School Board President Michael DeBell voiced a mixture of interest and caution about the city initiative. “I’m certainly open-minded about it,” DeBell said this week. “Mayor McGinn seems to have a very keen interest in youth and education.”

But, harking back to the McGinn campaign, DeBell said, “Some of his early statements were a little bit disconcerting.” DeBell said that at this point, with the initiative just beginning, it’s hard to see if ideas that come out of it would be a “good fit” with Seattle Public Schools’ own strategic plan. In the past levy, there was tension between the district and the city over how much measurable accountability would be applied, and whether schools that failed to meet the standards would lose city funding.

DeBell also expressed mixed feelings about the large, community-oriented process. “I could tell you from my experience in the governance arena that it is useful in some cases,” he cautioned. He said that the forums and meetings in the initiative process will spur neighborhoods and individuals to tell the city what their needs are.

Fulfilling the hopes and needs will require services. But, as DeBell noted, both the city and school district will face substantial budget deficits. He called the raising of expectations in the current financial situation “a tricky challenge in governance.”

Chris Korsmo, the League of Education Voters’ executive director, called the question of the city’s ability to deliver on these raised expectations “a fair concern.” Indeed, she said, questions about whether the initiative will over-promise come up as she talks to communities about taking part in the initiative.

Yet, if the turnouts continue to be strong, it will likely be because parents see an opportunity to speak about their family and community needs, especially at a time when they are worried about the economic prospects for their children. Korsmo said families are also concerned about having their children believe that there will actually be job opportunities, as motivation to remain focused on school.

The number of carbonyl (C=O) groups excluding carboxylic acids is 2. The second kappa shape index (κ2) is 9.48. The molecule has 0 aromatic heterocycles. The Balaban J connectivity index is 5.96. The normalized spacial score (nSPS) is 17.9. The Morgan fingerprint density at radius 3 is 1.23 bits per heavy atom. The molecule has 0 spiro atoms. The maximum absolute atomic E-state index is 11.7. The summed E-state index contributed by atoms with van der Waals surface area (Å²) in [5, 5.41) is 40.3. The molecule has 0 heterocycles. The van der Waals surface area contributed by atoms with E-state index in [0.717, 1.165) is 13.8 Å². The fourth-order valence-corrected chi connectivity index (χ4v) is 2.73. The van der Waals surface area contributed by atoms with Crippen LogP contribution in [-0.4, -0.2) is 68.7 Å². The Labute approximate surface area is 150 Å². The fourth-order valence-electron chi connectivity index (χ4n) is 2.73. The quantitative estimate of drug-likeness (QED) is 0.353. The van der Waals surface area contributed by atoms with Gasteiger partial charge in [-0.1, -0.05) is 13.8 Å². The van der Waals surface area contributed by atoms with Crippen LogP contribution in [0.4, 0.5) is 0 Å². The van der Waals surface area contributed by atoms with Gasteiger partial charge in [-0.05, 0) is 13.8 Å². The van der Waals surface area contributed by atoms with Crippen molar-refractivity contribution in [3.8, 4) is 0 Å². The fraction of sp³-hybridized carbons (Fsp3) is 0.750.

“It is a moment for this new administration to sort of seize the issue,” Korsmo said. “They are really going to have to focus on what they hear and how they manage” the response.

The administration is very focused on a robust public process, one that encompasses, among other opportunities for engagement, four other major community meetings like the Rainier one, a hundred or so smaller gatherings, and a June “congress” of representatives elected from earlier meetings. Action plans should be fleshed out in the fall.

For all the differences and maneuvering between the mayor’s office and the city council on a wide range of matters, this is one issue where the two have managed to create at least some semblance of unity. Councilmember Tim Burgess and the mayor’s office praise one another’s efforts, with the McGinn people saying that the forums Burgess plans to organize with national experts on youth and family issues will help inform the thinking for the initiative.

Administration officials seem aware of the need to deliver. Mayoral spokesman Pickus said the initiative will influence not just the planned levy renewal request but also the other programs that the city funds through its regular budget.

McGinn himself tied together public engagement and results. “The goal here is to build a broad-based coalition for change,” he said. When the initiative is done, he said, “there will be a work plan and there will be expectations.” If the recession leads to the kind of lost decade experienced in Japan not long ago, meeting those expectations may be especially challenging.